Native Hope Awards Three-Year Grant to Fill MMIP Position Ravnsborg Skipped – Dakota Free Press

Killer Attorney General Jason Ravnsborg has spent the last year ignoring a 2021 law requiring him to hire a specialist to focus on the problem of missing and murdered Indigenous peoples. His excuse for flouting the law was that his office (which he expanded in 2018 by creating a chief of staff position that costs $118,140.12 a year without seeking additional budget approval) received no funding for the post.

Native Hope, a Chamberlain-based nonprofit, removed that excuse. They’re donating $85,000 a year for three years (28% less than Ravnsborg’s chief of staff’s annual salary) to help the attorney general’s office fulfill its legal mandate to find missing and murdered natives.

“The decision to fund the grant was a logical next step in our commitment to the issue which has been a mainstay of our work for seven years now,” said Native Hope Executive Director Jennifer Long. “When we learned on the news of the office’s funding difficulties, we wanted to break down any barriers that existed. In the work we do with tribal communities, we want to have a positive impact. No more missing sisters. More Aboriginal people missing.

…Like Sacred Heart Center in Eagle Butte, SD, Native Hope is an initiative of St. Joseph’s Indian School. “Native Hope is doing the right thing for our students and their families,” said Mike Tyrell, president of St. Joseph’s Indian School. “Even one missing person is too many. St. Joseph’s students have lost loved ones and family members to this human tragedy.

Some 40% of sex trafficking victims in South Dakota are Indigenous women and children, which is disproportionate to the 8.57% of Indigenous residents. Domestic violence is another contributing factor to MMIP [Native Hope, press release, 2022.02.16].

Native Hope’s Long joined Native lawmakers Troy Heinert, Peri Pourier and Tamara St. John to announce the grant at a press conference in Pierre yesterday. Among the photos available, it seems that Jason Ravnsborg was not present. In its press release, AG Ravnsborg couldn’t even bring itself to acknowledge that Native Hope was providing the money; instead, he chose to lead in the vaguely insulting passive voice:

South Dakota Attorney General Jason Ravnsborg announced today that in cooperation with St. Joseph’s Indian School and Native Hope, Inc., a grant has been awarded to help fund the Liaison Office for People missing and murdered indigenous people. The grant will provide $85,000 per year for the years 2022 to 2024 [Office of the Attorney General, press release, 2022.02.16].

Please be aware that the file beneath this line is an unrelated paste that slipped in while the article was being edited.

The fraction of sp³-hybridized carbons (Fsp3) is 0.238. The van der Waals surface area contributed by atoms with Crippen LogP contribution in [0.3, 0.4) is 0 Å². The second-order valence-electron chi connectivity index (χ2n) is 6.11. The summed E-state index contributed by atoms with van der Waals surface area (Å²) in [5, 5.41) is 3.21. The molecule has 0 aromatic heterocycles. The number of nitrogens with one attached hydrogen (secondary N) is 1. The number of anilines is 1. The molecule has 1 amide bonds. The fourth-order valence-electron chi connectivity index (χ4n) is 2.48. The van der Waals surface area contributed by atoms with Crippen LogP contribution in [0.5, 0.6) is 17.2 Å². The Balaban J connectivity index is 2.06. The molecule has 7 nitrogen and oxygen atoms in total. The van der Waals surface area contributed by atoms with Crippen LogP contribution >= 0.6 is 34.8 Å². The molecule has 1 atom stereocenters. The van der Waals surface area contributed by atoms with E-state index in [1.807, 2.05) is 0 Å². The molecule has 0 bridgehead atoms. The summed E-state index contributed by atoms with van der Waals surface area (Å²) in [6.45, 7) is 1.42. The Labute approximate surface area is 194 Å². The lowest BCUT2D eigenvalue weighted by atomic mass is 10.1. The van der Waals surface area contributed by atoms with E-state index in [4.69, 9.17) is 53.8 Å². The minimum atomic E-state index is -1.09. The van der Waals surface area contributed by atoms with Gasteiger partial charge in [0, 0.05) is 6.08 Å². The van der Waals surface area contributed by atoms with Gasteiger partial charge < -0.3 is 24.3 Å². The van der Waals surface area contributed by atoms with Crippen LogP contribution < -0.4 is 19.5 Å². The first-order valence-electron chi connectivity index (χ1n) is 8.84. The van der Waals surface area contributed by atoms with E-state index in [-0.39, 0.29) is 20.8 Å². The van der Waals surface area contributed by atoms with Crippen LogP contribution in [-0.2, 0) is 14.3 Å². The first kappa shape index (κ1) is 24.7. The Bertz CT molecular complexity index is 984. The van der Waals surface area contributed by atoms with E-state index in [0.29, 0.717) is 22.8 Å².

This passive voice left the door open to Mitchell Republic to distort the source of funds in its original title before correcting the recording an hour later:

Google results, search for “ravnsborg grant missing murdered”, showing Mitchell Republic headlines, retrieved 2022-02-17 06:00 CST.

Financing public services with private funds is problematic. Waiting for Native Hope or St. Joseph’s Indian School to fund law enforcement to protect Indigenous people is like making rape victims pay for the police and prosecutors to handle their case, or like making arson victims cover the full cost of the fire. trucks to their burning businesses. Jason Ravnsborg didn’t have to spend a year begging for private donors to fund his new chief of staff; why should we rely on private donors to do the actual work required by current law? We passed a law, we should fund the execution of this law.

Representative St. John and Senator Red Dawn Foster are working on it: their Bill 1194 would immediately provide $70,000 to cover the liaison position for one year. But despite the emergency clause on HB 1194, the House judiciary lingered and returned the bill to House appropriations, which in turn balked and returned it to joint appropriations. Native Hope helps us beat that deadline and guarantees a solution longer than what our slow legislators and inattentive AGs have mustered. We should be grateful to Native Hope for taking the plunge; we would be disgusted that they had to.



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